REM sleep is also easier to wake up from, helping to prevent disorienting sleep inertia. “And you don’t necessarily need that much REM sleep [during a nap],” Dr. Mednick says. “A little bit can go a long way.” 

The 90-minute nap

“If you can get a full 90 minutes, that’s awesome,” says Dr. Mednick. Sure sounds awesome—in fact, the average sleep cycle length is about an hour and a half—and completing a full lap can work wonders for everything from your physical performance to mood, according to research published in the International Journal of Environmental Research and Public Health

But that’s where you should cap your nap, too. Naps longer than 90 minutes can interfere with your nighttime sleep hygiene and could even impair brain function and memory retention, according to a study published in the Journal of the American Geriatrics Society.

What if I can’t nap?

Some people just don’t like to nap. And not only do they not like them, says Dr. Mednick, but she’s overseen studies that found how certain people don’t actually get much out of napping. “Then I tried to train them to nap and kept testing to see if those naps showed any benefits,” she explains. But at the end of the day, people’s napping preferences stayed the same.

“It turns out that everyone needs to rest, but not everyone necessarily needs to nap,” she says. “The key is really about turning on your restorative system during the day.” Today’s average person keeps the engines revved all day long, maintaining a steady-state of stress in their system. “And this pushes all the body’s restorative needs to the night—and that actually puts a lot of pressure on sleep.” 

She explains that the idea is to weave more practices throughout your day that tap into your body’s restorative response. This can include naps, but if napping doesn’t work for you, try:

  • Slow, deep breathing exercises, like what you’d do during meditation and yoga. (Here’s How Long You Should Hold a Yoga Pose, Says a 50-Year Expert)
  • Lying with your legs up a wall for 10 minutes, giving your heart a break from working against gravity.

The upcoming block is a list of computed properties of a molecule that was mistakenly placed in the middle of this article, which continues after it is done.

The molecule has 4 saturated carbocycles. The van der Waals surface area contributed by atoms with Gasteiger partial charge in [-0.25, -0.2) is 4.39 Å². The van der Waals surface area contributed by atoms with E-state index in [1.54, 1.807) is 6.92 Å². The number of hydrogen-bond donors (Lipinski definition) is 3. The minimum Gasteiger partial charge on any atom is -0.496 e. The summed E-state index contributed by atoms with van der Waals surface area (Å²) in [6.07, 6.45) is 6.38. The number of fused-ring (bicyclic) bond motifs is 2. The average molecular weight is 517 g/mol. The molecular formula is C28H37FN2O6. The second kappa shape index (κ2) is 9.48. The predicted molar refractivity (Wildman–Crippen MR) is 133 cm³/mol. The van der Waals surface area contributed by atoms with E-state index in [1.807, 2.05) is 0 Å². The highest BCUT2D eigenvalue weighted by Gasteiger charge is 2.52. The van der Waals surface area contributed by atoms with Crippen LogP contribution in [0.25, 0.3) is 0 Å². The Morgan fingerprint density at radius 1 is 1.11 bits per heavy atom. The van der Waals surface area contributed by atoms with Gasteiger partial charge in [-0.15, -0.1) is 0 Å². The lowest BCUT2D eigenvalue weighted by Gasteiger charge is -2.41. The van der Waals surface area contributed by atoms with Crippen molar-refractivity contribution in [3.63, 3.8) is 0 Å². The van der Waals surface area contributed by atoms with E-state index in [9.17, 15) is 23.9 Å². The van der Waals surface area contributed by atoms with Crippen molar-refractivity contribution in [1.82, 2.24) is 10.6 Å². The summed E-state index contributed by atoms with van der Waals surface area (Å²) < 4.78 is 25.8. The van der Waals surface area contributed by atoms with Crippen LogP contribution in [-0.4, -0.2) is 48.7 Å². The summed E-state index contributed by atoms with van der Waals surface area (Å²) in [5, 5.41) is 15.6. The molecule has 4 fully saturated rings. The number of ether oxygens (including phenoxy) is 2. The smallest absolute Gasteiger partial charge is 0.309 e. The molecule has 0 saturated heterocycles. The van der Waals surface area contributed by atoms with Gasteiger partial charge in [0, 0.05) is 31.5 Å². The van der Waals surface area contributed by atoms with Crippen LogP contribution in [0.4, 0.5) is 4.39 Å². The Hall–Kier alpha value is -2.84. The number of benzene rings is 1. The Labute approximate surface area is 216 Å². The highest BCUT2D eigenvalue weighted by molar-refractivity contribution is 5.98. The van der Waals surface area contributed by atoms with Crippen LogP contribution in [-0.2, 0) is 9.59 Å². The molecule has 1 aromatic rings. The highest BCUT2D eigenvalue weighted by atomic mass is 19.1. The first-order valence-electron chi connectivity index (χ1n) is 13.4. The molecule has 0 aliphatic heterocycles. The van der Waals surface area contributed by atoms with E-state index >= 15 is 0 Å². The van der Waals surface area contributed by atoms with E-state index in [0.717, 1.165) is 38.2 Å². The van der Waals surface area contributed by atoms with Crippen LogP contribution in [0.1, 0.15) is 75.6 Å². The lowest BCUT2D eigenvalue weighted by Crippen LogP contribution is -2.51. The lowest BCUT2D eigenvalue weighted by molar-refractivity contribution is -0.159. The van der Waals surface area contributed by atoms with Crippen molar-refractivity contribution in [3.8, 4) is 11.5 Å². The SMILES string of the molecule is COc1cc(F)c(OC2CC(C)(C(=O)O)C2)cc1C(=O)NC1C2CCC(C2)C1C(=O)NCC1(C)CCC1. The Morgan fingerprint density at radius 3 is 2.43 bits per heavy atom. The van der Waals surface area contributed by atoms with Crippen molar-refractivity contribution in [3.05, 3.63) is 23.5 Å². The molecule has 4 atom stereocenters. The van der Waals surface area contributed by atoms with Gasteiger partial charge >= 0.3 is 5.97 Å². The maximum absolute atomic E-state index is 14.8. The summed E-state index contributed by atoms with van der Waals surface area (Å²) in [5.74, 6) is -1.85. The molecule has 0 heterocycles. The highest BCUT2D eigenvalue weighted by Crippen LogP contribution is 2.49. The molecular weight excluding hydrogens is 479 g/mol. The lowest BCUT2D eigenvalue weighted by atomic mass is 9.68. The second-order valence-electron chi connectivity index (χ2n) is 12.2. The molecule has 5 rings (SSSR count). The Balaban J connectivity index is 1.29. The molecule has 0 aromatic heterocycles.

• Getting outside to connect with nature.
  • Prioritizing intimacy and connecting with the ones you love. 

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Sources
People: Sara Mednick, PhD, a cognitive neuroscientist based at UC Irvine and author of 2022 book The Power of the Downstate   Websites: American Psychological Association: “The science of naps.”   Journals: Heart: “Association of napping with incident cardiovascular events in a prospective cohort study.”  Yale Journal of Biology and Medicine: “Can Slow-Wave Sleep Enhancement Improve Memory? A Review of Current Approaches and Cognitive Outcomes.”  Dialogues in Clinical Neuroscience: “Sleep disorders as core symptoms of depression.”  International Journal of Environmental Research and Public Health: “A 90 min Daytime Nap Opportunity Is Better Than 40 min for Cognitive and Physical Performance.”  Journal of the American Geriatrics Society: “Afternoon Napping and Cognition in Chinese Older Adults: Findings from the China Health and Retirement Longitudinal Study Baseline Assessment.” 

Leslie Finlay
In addition to The Healthy, Leslie has written for outlets such as WebMd.com, Fodors.com, LiveFit.com, and more, specializing in content related to healthcare, nutrition, mental health and wellness, and environmental conservation and sustainability. She holds a master's degree in Public Policy focused on the intersection between public health and environmental conservation, and an undergraduate degree in journalism. Leslie is based in Thailand, where she is a marine conservation and scuba diving instructor. In her spare time you'll find her up in the air on the flying trapeze or underwater, diving coral reefs.